I visited a place recently from my past. When I walked through the door, memories flooded my mind. I immediately felt a sense of shame and condemnation, even though the faded memories were from half a lifetime ago!
Shame wrapped itself around me, like an icy blanket. And for a moment, I forget that I am not who I was. I am not my past. I am not my mistakes. I am not my sin.
The enemy would have loved to hold me hostage to my past. But God doesn’t consult with the enemy about my past when he is mapping out my future.
That day, I felt God whisper into my heart, “Girl. I already rescued you from that pit. There’s no good reason to go back.” His words were warm enough to melt the icy blanket that had wrapped itself around me.
Where are you today?
Are you in pit? Are you in need of a rescue? Maybe your pit is shaped like mine — in the form of your past mistakes. But maybe you have fallen into a pit on account of what happened to you. Maybe you are in that pit right now, overwhelmed by the circumstances of your life.
No matter the shape of your pit, you probably know that it’s impossible to climb out on your own. Most of us reach a point in our lives where we’ve fallen into a pit so deep that we think we’re beyond rescue. No matter how deep we have fallen, God’s love is deeper still.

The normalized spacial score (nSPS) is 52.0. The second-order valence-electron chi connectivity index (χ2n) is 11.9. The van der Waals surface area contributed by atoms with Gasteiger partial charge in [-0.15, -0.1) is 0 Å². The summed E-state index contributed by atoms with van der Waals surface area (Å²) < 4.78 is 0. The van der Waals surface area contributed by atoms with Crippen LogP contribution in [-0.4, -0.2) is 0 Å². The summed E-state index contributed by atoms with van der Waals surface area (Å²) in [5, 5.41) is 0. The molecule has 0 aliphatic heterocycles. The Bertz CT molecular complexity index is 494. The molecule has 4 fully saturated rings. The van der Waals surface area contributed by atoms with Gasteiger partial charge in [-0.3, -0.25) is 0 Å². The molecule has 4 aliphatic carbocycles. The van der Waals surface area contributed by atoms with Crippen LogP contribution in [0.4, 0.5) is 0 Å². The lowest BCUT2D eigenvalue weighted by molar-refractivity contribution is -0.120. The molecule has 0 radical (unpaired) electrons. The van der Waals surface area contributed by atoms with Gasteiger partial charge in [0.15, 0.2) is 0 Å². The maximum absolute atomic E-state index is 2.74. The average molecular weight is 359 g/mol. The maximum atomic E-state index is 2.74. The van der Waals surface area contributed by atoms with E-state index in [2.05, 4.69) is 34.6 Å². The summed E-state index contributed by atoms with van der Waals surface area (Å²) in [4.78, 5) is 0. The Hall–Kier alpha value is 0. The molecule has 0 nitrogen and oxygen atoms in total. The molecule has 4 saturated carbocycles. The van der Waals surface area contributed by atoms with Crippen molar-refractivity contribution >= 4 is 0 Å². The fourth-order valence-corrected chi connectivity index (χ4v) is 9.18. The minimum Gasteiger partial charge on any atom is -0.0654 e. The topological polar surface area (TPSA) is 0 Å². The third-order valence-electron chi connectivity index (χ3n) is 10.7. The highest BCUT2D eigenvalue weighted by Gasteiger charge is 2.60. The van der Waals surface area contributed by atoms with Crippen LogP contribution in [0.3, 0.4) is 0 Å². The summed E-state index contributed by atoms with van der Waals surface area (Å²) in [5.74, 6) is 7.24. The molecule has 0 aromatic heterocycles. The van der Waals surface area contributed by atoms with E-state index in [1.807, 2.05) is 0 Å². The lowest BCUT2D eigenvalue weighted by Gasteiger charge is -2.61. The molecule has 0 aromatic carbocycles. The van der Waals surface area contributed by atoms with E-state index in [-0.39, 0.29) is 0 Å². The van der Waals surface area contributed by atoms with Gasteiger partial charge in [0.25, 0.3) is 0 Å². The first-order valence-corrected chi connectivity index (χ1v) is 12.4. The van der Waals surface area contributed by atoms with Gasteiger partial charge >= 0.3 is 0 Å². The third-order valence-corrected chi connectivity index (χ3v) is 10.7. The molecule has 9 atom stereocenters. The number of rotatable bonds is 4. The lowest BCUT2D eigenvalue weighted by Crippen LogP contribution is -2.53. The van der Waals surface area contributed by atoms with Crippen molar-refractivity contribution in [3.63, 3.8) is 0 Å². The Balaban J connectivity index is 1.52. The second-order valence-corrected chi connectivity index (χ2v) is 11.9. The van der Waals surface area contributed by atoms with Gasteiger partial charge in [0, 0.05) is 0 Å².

God’s arm is “not too short to save” you from wherever you are right now (Isaiah 59:1).
No matter how deep your shame, He is deeper still.
No matter how deep your grief, He is deeper still.
No matter how deep your debt, He is deeper still.
No matter how deep your loneliness, He is deeper still.
No matter how deep your trouble, He is deeper still.
No matter how deep your personal hell, He is deeper still.
A Story of a “Deeper Still” God
It was World War II. Two Christian sisters — Corrie and Betsie ten Boom — were in a pit, not because of what they did, but because of what was done to them. They were imprisoned in a concentration camp as punishment for hiding Jews in their home. In the midst of a living hell, Corrie remarked at the depth of the pit they were in. Betsie replied, “There is no pit so deep that He is not deeper still.”
Those words were not spoken from the comfort of a pulpit, but from an agonizing pit of unimaginable depth. “He is deeper still.”
That is our hope today.
No matter what we face — and no matter what our past will try to tell us — He is stronger, bigger, and deeper still.